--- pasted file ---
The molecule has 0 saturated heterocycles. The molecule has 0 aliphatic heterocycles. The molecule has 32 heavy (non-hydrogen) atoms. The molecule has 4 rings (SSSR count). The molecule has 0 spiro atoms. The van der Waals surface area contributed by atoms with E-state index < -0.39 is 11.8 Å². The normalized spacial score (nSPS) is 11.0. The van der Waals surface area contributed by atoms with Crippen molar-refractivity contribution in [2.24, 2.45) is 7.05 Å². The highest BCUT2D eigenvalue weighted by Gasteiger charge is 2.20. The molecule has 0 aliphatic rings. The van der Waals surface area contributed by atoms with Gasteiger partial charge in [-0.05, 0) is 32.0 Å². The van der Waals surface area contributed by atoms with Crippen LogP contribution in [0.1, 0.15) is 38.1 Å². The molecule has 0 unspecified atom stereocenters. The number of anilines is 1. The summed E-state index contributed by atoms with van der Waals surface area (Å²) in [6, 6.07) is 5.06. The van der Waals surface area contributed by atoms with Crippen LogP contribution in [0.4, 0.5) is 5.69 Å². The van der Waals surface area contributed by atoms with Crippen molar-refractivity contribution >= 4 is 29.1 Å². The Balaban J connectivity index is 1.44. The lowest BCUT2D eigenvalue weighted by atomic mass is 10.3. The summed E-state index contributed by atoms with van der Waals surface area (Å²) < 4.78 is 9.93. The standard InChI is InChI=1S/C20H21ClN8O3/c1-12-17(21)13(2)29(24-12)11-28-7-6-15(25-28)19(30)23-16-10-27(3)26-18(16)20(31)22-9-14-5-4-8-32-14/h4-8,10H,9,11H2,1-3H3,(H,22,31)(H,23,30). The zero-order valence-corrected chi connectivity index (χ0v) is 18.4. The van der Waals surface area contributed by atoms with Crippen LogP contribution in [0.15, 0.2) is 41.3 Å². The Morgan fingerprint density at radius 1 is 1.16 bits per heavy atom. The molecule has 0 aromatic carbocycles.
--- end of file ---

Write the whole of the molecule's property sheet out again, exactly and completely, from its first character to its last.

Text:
The molecule has 0 saturated heterocycles. The molecule has 0 aliphatic heterocycles. The molecule has 32 heavy (non-hydrogen) atoms. The molecule has 4 rings (SSSR count). The molecule has 0 spiro atoms. The van der Waals surface area contributed by atoms with E-state index < -0.39 is 11.8 Å². The normalized spacial score (nSPS) is 11.0. The van der Waals surface area contributed by atoms with Crippen molar-refractivity contribution in [2.24, 2.45) is 7.05 Å². The highest BCUT2D eigenvalue weighted by Gasteiger charge is 2.20. The molecule has 0 aliphatic rings. The van der Waals surface area contributed by atoms with Gasteiger partial charge in [-0.05, 0) is 32.0 Å². The van der Waals surface area contributed by atoms with Crippen LogP contribution in [0.1, 0.15) is 38.1 Å². The molecule has 0 unspecified atom stereocenters. The number of anilines is 1. The summed E-state index contributed by atoms with van der Waals surface area (Å²) in [6, 6.07) is 5.06. The van der Waals surface area contributed by atoms with Crippen LogP contribution in [0.4, 0.5) is 5.69 Å². The van der Waals surface area contributed by atoms with Crippen molar-refractivity contribution >= 4 is 29.1 Å². The Balaban J connectivity index is 1.44. The lowest BCUT2D eigenvalue weighted by atomic mass is 10.3. The summed E-state index contributed by atoms with van der Waals surface area (Å²) < 4.78 is 9.93. The standard InChI is InChI=1S/C20H21ClN8O3/c1-12-17(21)13(2)29(24-12)11-28-7-6-15(25-28)19(30)23-16-10-27(3)26-18(16)20(31)22-9-14-5-4-8-32-14/h4-8,10H,9,11H2,1-3H3,(H,22,31)(H,23,30). The zero-order valence-corrected chi connectivity index (χ0v) is 18.4. The van der Waals surface area contributed by atoms with Crippen LogP contribution in [0.15, 0.2) is 41.3 Å². The Morgan fingerprint density at radius 1 is 1.16 bits per heavy atom. The molecule has 0 aromatic carbocycles.